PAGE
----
Her successor, Mr Dilhan Pillay Sandrasegara, 57, is a known entity. The Singaporean Anglo-Chinese School alumnus established a strong track record as a successful corporate lawyer at WongPartnership, where he was talent-scouted by Temasek some 10 years ago.

After a two-year stint as head, Americas, based in New York, he was appointed chief executive of Temasek International in 2019, managing the investment and portfolio activities of Temasek. The passing of the baton will no doubt be the hottest talking point in corporate Singapore circles this week.

Ms Ho, 67, who took the helm of Temasek in 2004, is one of the most enigmatic corporate personalities in Singapore. Some, of course, also took exception to the fact that the Prime Minister's wife was also heading the country's sovereign wealth fund.

Never mind that she grew Temasek from a passive custodian of some $90 billion in 2004 to become one of the biggest global investment powerhouses, overseeing a portfolio of over $306 billion at last count.

Of course, there were several well-publicised failures, not least of which was the attempted purchase of Thailand's Shin Corp. But that was due to politics within Thailand, not the quality of the Shin Corp asset.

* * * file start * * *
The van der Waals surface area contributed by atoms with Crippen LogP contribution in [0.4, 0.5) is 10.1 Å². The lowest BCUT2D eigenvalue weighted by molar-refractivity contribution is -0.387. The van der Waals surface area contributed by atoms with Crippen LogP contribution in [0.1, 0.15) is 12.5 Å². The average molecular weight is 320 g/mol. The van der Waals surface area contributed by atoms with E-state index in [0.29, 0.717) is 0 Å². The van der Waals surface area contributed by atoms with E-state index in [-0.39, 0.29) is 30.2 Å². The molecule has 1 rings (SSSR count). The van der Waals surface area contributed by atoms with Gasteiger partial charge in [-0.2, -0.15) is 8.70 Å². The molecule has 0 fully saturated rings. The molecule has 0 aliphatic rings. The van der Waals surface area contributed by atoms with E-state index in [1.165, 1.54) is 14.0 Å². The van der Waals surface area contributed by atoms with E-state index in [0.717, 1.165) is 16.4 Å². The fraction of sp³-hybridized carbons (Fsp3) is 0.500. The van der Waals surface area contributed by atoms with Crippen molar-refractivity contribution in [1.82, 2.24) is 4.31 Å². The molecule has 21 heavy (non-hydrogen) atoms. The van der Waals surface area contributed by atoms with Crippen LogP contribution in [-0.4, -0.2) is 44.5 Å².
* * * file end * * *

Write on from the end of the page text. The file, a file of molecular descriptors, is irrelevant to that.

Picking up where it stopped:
There were also several other investments around the world that went sour. Show me an asset manager who hasn't lost some serious money, and I'll show you a snowy day in Singapore.

But under Ms Ho, Temasek became increasingly transparent.

Despite being an exempt private company which does not need to disclose its numbers to anyone but its single shareholder (that is, the Singapore Government), Temasek started publishing its detailed annual report 16 years ago.

Anyone with time to go through a Bloomberg terminal can find out, to the nearest cents, the exact value of Temasek's investments, gains, losses and overall portfolio.

Last year, Temasek emerged as the top global tech investor, investing around US$2.3 billion (S$3 billion) in tech-related sectors like e-commerce and life sciences, according to Global SWF... In all, Temasek deployed over US$11 billion in total last year, the world's fifth biggest investor.

Ms Ho also ensured Temasek - and corporate Singapore - had a heart.

Using her bully pulpit, she prompted corporate Singapore to take on issues of environment, social responsibility and governance (ESG) seriously.